Store your weapon safely
The Firearms Control Act states that leaving a firearm unattended is dangerous and irresponsible. According to the Act, a firearm and ammunition must be stored in a gun safe whenever they are not under the direct control of the licence holder. There are also specific requirements regarding the safe storage of your firearm.

“Make sure that you know what to do and that the firearm safe is installed correctly,” Vorster advises. According to the regulations stipulated in the Act, the correct type of safe, designed to store handguns and ammunition, must be mounted to a solid brick wall or concrete floor by at least two M10 x 80 anchor bolts, while a safe designed for storing rifles and ammunition should be mounted using at least four M10 x 80 anchor bolts.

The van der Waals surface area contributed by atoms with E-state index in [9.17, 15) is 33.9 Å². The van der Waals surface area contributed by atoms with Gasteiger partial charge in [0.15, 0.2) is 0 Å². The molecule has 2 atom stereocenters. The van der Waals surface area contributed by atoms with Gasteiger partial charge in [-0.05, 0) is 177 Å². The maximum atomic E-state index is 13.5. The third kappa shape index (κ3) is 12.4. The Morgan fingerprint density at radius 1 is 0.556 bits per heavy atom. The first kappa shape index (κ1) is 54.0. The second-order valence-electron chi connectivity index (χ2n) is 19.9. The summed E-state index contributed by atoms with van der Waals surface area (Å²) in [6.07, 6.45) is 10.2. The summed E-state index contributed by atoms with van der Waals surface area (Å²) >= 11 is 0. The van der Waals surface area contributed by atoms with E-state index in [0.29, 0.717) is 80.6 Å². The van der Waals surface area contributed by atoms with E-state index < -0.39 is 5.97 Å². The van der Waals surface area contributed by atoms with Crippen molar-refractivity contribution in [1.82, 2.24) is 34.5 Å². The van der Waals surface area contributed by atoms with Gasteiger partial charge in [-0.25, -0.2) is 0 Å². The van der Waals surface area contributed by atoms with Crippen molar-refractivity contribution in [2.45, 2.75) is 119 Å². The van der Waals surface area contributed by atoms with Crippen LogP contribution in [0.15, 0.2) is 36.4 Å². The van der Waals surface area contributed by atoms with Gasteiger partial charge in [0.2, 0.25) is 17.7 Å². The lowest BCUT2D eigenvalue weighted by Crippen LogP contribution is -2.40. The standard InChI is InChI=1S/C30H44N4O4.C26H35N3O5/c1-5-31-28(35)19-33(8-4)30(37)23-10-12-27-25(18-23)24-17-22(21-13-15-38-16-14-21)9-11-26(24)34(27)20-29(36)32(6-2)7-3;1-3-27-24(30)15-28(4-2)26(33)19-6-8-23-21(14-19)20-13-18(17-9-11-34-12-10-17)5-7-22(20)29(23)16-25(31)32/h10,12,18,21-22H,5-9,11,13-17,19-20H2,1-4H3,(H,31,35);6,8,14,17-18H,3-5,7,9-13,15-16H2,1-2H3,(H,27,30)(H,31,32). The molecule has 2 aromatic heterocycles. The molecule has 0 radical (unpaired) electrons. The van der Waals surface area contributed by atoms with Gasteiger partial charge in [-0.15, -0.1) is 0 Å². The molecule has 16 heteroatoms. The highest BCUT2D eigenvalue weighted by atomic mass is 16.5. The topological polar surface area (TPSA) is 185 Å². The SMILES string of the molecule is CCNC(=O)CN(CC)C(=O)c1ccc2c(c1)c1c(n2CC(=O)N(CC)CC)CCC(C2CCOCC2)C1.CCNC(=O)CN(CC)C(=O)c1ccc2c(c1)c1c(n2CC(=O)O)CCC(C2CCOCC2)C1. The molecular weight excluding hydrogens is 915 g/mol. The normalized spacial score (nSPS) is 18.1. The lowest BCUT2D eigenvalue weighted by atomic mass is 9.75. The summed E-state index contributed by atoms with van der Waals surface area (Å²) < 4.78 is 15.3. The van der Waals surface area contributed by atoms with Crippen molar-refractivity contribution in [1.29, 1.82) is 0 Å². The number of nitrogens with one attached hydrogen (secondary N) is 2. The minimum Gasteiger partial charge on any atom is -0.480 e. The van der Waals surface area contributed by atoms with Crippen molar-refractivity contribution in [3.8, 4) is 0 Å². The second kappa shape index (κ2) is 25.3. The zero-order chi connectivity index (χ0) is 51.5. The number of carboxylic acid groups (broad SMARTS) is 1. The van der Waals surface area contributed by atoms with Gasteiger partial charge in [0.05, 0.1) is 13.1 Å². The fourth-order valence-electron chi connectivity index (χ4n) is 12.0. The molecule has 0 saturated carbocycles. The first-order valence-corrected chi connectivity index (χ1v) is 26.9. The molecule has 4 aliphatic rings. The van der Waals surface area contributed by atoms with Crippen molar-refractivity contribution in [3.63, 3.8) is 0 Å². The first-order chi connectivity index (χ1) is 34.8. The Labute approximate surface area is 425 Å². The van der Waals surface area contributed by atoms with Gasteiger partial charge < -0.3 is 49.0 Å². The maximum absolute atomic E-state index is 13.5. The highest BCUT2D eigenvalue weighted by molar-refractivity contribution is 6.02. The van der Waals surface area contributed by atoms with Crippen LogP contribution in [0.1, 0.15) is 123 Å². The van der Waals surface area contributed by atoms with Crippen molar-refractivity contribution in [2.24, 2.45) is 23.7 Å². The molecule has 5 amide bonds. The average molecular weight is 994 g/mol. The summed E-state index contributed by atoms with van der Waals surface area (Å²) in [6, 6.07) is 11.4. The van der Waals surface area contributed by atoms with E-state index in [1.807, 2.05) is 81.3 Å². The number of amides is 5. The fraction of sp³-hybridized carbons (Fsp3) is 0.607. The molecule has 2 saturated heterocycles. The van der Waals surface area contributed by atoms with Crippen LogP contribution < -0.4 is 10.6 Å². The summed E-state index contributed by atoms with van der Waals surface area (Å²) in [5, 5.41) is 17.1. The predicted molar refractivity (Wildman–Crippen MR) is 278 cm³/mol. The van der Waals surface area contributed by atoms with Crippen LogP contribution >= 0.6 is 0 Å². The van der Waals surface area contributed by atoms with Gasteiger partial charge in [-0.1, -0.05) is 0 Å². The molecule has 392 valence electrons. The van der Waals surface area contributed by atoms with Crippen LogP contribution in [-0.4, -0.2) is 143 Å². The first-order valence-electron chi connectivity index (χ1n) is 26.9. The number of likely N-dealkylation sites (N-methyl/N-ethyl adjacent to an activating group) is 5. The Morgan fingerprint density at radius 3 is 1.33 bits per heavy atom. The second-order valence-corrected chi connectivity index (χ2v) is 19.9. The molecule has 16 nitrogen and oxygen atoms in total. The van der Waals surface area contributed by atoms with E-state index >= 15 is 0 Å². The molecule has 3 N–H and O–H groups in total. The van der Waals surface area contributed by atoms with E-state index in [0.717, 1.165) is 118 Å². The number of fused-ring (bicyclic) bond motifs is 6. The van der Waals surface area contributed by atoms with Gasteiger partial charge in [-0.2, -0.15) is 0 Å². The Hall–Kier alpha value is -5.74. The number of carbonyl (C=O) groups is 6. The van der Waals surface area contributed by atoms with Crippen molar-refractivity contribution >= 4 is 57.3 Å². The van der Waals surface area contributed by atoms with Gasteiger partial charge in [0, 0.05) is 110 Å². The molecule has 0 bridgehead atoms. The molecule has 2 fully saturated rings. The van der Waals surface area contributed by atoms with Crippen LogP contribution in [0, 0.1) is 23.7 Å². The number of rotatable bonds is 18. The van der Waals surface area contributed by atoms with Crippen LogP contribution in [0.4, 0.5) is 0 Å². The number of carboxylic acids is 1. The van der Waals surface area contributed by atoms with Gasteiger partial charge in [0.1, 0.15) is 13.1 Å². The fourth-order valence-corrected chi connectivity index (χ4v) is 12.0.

“A gun safe must be SABS 953-1-approved to comply with the minimum required standard. A safe that is SABS-approved as a gun safe under the Type B category will already comply with the minimum requirements as set out by the South African Bureau of Standards [SABS]”.

Email Pieter Vorster at [email protected], Kobus Visser at [email protected], or
Derek Mathews at [email protected].